Edilson Alvarez knows a little something about wearing many hats.

From the time he was 16 years old, the native of Santiago De Los Caballeros in the northern region of the Dominican Republic, has played in virtually every professional league imaginable — and he has the hat collection to prove it.

Alvarez’s 15-year journey has made a stop in Bakersfield this year, where not surprisingly, he’s doubling up on hats — as one of the Train Robbers’ top starting pitchers and the team’s manager.

“There’s a lot of challenges because you have two hard jobs to do,” said Alvarez, who is also a switch-hitter and used to pitch both left- and right-handed before an injury to his left wrist several years ago. “Being a pitcher, to be successful, you have to have a lot of dedication. And then being a manager … there’s a lot of stress and you have to be mentally prepared to make moves.”

While donning bright blue hair under his cap, Alvarez is 6-5 with a 2.71 ERA and three saves in 18 games this season, including 12 starts. Of those starts, he has gone the distance eight times, compiling 130 strikeouts with only 17 walks in 109.1 innings for Bakersfield.

The Train Robbers open its defense of their Pecos League championship tonight at the Monterey Amberjacks. Game 2, and Game 3 if necessary, will be played at Sam Lynn Ballpark at 7:45 p.m., Monday and Tuesday, respectively.

“It’s a hard challenge, but I like the pressure,” said Alvarez, who is also batting .302 with two home runs and 11 RBIs in 43 at-bats. “I feel like I was born to be in hot situations. I enjoy it.”

Drawing the line between manager and player with his team has also presented some challenges.

“When I’m a player (my teammates) are going to be friendly to me as a player, but there’s a point where you have to be a manager,” said Alvarez, who was originally recruited to be part of the Minnesota Twins’ Dominican Republic Academy when he was 16. “I can’t let them cross that line, so it’s a little bit hard to be good at both things. But I try my best and so far, so good.”

Bakersfield relief pitcher Sergio Valenzuela agrees.

“It’s been awesome,” said Valenzuela, who has a 1.38 ERA with two saves in 32 games this season. “He’s helped us develop as players. It’s definitely great to have someone on both sides (manager and pitcher) with that amount of experience.”

The Train Robbers, featuring a completely new roster from last year’s championship squad, clinched a playoff spot with a 5-2 victory Tuesday, handing the first-place High Desert Yardbirds just their 15th loss in 60 games this season.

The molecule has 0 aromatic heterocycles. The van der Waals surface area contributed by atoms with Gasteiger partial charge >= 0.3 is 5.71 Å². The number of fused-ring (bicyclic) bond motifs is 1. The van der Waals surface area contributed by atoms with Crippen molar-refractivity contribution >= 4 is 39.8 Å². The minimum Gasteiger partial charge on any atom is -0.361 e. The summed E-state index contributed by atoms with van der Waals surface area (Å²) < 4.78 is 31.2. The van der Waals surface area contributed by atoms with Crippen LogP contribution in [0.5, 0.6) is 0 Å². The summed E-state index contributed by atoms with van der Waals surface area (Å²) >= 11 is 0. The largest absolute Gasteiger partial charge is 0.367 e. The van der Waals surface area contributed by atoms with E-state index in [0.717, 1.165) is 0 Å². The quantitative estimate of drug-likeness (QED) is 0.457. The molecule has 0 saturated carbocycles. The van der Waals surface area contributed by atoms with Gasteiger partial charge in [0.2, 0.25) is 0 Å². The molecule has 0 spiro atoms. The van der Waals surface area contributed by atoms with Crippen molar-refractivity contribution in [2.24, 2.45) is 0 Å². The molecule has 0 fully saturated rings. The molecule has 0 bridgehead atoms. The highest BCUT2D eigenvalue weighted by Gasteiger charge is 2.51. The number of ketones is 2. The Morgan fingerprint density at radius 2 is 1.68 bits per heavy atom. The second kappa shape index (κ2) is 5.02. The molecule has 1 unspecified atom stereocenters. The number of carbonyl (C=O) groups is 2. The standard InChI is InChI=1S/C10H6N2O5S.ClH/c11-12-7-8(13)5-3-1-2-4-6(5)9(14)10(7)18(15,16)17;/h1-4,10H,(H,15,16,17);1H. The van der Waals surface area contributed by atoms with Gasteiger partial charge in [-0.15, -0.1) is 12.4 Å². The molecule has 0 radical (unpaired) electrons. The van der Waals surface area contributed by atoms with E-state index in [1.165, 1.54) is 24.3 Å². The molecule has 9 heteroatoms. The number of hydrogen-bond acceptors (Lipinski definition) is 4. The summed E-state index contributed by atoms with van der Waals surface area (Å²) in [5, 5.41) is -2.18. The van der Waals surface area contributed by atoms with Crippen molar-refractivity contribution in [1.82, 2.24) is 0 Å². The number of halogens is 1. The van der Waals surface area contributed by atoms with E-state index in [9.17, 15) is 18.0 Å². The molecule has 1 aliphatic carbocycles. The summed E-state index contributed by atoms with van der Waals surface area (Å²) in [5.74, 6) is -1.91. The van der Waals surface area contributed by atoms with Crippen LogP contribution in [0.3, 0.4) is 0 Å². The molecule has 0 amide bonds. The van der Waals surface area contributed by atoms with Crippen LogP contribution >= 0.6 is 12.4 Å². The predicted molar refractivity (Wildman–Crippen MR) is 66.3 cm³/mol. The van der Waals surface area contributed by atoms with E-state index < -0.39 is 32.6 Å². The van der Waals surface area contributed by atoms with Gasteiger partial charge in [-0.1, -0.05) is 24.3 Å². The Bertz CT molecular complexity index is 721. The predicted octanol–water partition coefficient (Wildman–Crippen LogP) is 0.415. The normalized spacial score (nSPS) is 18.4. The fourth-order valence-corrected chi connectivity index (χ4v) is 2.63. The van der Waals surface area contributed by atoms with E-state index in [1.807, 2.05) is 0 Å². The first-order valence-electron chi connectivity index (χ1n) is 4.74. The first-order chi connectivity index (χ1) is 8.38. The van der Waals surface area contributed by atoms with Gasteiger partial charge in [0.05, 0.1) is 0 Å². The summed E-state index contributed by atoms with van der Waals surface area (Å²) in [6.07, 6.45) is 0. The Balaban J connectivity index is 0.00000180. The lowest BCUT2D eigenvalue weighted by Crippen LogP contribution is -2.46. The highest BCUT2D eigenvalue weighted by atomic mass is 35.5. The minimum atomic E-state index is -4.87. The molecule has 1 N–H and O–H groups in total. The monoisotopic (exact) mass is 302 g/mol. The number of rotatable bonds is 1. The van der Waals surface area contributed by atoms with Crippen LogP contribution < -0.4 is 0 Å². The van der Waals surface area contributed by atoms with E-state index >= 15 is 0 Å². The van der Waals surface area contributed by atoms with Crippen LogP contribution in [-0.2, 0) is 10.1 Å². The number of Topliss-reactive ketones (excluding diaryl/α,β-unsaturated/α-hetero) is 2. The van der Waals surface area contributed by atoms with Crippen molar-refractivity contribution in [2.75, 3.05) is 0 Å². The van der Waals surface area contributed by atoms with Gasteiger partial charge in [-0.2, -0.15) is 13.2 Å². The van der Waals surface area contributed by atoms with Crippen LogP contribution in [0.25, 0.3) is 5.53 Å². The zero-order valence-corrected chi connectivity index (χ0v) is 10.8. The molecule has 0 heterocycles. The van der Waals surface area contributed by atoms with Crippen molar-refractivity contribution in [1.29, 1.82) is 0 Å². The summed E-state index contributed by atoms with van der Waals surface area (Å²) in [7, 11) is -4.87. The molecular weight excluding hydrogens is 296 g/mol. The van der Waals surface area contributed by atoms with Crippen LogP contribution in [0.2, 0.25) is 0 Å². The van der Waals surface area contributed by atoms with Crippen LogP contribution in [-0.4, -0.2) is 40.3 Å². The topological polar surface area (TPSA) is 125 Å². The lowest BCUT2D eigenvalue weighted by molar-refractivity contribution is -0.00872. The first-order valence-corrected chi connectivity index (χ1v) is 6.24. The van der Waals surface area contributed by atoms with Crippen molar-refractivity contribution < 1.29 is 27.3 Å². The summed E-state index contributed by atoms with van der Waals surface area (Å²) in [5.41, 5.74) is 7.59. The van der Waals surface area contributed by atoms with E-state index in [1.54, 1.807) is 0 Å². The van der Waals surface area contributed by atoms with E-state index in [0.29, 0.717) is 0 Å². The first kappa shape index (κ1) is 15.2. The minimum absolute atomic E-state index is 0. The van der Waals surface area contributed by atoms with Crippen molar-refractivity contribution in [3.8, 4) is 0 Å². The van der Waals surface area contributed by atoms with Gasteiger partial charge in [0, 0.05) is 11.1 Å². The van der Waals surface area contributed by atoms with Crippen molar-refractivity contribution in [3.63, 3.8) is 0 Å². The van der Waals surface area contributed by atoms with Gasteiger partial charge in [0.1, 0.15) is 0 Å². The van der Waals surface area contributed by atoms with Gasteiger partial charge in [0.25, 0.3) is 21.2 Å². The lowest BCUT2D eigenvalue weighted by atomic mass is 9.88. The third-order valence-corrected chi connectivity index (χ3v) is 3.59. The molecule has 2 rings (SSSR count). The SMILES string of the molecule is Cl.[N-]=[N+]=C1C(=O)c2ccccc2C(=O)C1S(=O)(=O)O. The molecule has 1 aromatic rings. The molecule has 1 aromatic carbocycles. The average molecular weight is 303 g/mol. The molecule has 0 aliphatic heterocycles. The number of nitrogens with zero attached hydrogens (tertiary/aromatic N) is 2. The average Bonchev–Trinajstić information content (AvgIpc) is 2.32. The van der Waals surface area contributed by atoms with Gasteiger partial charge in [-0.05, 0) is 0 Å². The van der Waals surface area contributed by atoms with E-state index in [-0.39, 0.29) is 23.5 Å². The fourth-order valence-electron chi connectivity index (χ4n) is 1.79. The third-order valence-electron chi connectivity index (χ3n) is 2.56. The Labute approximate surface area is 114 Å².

And guess who was on the mound for the final out? Yep, Alvarez, who fielded a two-out grounder and threw to first base for the final out to close out a scoreless inning of relief.

“I’m more of a location pitcher now,” said Alvarez, whose fastball tops out at 92 mph. “I’m not a speed guy. I just depend more on my control. At this level … I can blow people away with my fastball, but in other leagues, it’s not so easy. I can do it, but it’s better for me to locate.”

Alvarez, who turns 31 on Sunday, has also shown incredible stamina.

He had six straight complete games during one stretch and has averaged 130 pitches per game, including a 167-pitch performance in a loss to High Desert on July 5.

“When he pitches it’s like he kind of gives us the day off because he’ll throw like 150 pitches a night.” said Train Robbers closer Spencer Backstrom, who has a team-high five saves and 1.25 ERA in 23 games this season. “Sergio and I have thrown a lot of pitches this year, so whenever he’s throwing in a game, we’re like ‘all right, we can take it easy.’ That’s one big way he’s helped us.”

Control and stamina is something Alvarez learned along the way in a career that has taken him from the Minnesota Twins rookie level, to the Frontier League, Mexico, Canada and finally to the Pecos League.

“I’ve had a lot of dedication to my playing career since I was a kid,” said Alvarez, who helped the Quebec-Trois-Rivieres Aigles win the CanAm League championship in 2015. “And I’ve been able to have a good career. But as a coach, of course you want to make the transition from player to coach.

"At one point, it’s going to be I don’t want to play anymore and I’m only going to coach. But right now I feel strong enough and I still enjoy playing. And that’s why I like the Pecos (League) because here, you can still play and coach. And that’s what I want to do.”

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